At the same time, the 13th and F area has emerged as a center of activity — with the rec center, El Chaparro, Casey’s, CenterPointe, Runza, a farmers market.
“This is a road that really goes right through our community, but it’s also a road that is a hub of our community,” said Cassey Lottman, who lives just off 13th. “It’s important to be able to get across there safely.”
Fewer lanes, more safety
Traffic engineers call them road diets, turning a four-lane, undivided street into three lanes — one in each direction divided by a left-turn lane.
The Federal Highway Administration has endorse them for years: “A Road Diet is a low-cost solution that addresses safety concerns and benefits all road users — a win-win for quality of life,” according to its website.
Lincoln’s assistant director of transportation and its traffic engineering manager defended the 13th Street plan in a memo last month to the City Council and in news releases.
The change would reduce head-on, left-turn, sideswipe and rear-end crashes, they said. Of the 167 crashes on that stretch in the past five years, 70 were serious enough to require a response by Lincoln Fire and Rescue. The three-lane design could have prevented 54 crashes, they concluded.
They pointed to the segment of 13th on the other side of South Street. That’s a three-lane road with 40 percent more traffic but is three times safer, based on crash data.
They said the change would discourage weaving between lanes. It would make it easier to access the 100 driveways and side streets along that stretch. It would give pedestrians fewer lanes to cross, and cyclists their own lanes.
They dove deeper. A three-lane road can accommodate up to 20,000 vehicles a day; the mile-long stretch of 13th sees about half that.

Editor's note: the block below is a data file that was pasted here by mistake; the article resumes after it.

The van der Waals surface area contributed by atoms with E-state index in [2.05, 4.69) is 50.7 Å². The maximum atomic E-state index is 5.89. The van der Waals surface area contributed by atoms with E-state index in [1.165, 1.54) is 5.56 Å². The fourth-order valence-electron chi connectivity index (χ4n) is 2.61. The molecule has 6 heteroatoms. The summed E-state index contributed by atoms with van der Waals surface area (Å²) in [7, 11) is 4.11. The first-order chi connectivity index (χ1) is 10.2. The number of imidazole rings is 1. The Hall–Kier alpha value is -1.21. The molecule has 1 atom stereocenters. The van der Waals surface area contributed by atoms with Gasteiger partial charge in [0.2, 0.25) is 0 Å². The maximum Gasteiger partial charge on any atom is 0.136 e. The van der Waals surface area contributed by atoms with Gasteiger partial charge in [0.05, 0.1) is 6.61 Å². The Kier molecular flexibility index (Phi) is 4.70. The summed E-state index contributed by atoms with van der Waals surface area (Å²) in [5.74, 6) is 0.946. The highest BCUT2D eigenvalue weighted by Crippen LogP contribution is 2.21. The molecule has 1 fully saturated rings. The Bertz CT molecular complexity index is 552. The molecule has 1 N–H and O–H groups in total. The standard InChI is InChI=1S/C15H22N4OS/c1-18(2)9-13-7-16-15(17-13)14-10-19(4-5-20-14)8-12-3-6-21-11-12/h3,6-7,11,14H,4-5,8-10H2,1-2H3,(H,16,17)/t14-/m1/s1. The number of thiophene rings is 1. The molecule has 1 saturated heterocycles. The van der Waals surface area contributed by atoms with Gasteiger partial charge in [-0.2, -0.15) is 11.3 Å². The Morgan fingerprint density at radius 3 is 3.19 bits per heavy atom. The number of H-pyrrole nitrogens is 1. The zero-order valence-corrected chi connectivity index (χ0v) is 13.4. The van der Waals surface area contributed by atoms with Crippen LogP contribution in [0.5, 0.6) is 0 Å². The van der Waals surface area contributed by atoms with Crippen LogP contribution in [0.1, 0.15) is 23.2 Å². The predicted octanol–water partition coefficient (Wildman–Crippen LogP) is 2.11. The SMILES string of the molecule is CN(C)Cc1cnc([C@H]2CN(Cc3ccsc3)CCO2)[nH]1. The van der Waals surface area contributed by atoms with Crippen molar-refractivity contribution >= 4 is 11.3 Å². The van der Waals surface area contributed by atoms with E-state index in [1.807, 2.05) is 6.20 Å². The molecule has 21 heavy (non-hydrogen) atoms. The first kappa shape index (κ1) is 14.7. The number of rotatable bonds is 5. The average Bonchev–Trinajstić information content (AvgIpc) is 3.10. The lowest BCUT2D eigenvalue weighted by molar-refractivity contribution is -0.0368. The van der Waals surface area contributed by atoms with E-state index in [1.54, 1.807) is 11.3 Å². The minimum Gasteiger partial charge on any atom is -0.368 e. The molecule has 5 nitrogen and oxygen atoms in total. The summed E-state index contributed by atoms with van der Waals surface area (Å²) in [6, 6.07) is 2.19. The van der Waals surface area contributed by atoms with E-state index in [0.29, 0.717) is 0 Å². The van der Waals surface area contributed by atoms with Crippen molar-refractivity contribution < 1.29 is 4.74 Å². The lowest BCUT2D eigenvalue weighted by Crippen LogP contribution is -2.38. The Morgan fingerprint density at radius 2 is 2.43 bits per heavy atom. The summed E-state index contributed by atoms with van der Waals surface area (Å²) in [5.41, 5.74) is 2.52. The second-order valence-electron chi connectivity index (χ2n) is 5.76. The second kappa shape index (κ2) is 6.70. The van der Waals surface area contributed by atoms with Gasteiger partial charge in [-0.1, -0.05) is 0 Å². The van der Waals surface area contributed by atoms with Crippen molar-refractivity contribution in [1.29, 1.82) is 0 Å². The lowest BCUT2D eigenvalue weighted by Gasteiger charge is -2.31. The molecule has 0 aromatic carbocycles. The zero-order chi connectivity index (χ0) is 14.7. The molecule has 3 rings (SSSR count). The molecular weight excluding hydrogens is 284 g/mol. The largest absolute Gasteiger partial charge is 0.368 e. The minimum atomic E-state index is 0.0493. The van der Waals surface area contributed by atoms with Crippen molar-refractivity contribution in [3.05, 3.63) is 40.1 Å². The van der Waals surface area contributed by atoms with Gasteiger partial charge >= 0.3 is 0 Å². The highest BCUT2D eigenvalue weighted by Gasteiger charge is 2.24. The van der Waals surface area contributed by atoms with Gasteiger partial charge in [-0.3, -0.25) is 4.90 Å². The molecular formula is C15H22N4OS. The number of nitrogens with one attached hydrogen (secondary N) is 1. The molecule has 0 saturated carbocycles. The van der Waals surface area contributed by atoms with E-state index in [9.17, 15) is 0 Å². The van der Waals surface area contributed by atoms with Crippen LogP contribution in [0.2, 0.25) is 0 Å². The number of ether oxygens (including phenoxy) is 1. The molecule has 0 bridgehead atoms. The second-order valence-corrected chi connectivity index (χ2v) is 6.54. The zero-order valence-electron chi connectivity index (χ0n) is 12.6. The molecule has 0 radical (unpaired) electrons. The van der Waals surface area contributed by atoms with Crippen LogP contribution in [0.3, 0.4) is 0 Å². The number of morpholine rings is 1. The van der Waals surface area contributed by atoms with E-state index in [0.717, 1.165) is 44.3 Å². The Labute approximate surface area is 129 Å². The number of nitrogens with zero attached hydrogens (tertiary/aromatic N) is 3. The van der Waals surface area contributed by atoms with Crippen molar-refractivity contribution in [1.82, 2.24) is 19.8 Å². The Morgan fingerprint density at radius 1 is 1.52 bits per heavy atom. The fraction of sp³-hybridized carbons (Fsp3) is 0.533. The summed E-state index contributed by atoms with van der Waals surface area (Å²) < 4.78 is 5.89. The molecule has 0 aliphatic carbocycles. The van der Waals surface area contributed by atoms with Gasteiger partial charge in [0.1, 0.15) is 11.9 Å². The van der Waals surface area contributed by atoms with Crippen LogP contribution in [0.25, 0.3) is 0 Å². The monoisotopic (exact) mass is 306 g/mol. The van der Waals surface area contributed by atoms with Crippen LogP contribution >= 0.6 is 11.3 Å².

Three lanes wouldn’t slow traffic, they said, because left-turning vehicles wouldn’t block an entire lane. And three lanes wouldn’t send drivers to Ninth and 10th.
The opposite could happen, they wrote. “Similar projects across the country have actually resulted in traffic volumes increasing on the improved street.”
And the safety improvements weren’t costing taxpayers. A $150,000 private grant would pay for the street conversion, LED street lights and ash tree removal.
The engineers had presented federal research, their own traffic study and neighborhood support to argue this was the best step for 13th Street.
But then those who supported the commuters spoke up.
‘War on cars’
LIBA launched its website Aug. 13, alleging the city’s war on cars.
It neutered that language a few days later.
Dustin Antonello, the group’s policy and research director, explained the change last week. “First and foremost, we want to back it up with facts. We didn’t want to seem we were trying to make this cars against cyclists or commuters versus neighborhood folks.”
The furor over the website’s wording was eclipsing LIBA’s arguments, though it didn’t hear from any of its 1,300 members, he said.
Jarrett, owner of Bulu Box, might disagree. In his Facebook post, he urged people to contact LIBA and its members to remove the site.
“My goal is for the 'War on Cars' website … to be taken down and for LIBA to approach the city in a civil manner,” he wrote. “Like I said, fights are fine but cheap shots get called out.”
He heard from LIBA, he said. He wouldn’t say who he spoke to or what they discussed, but the site’s language changed after the conversation.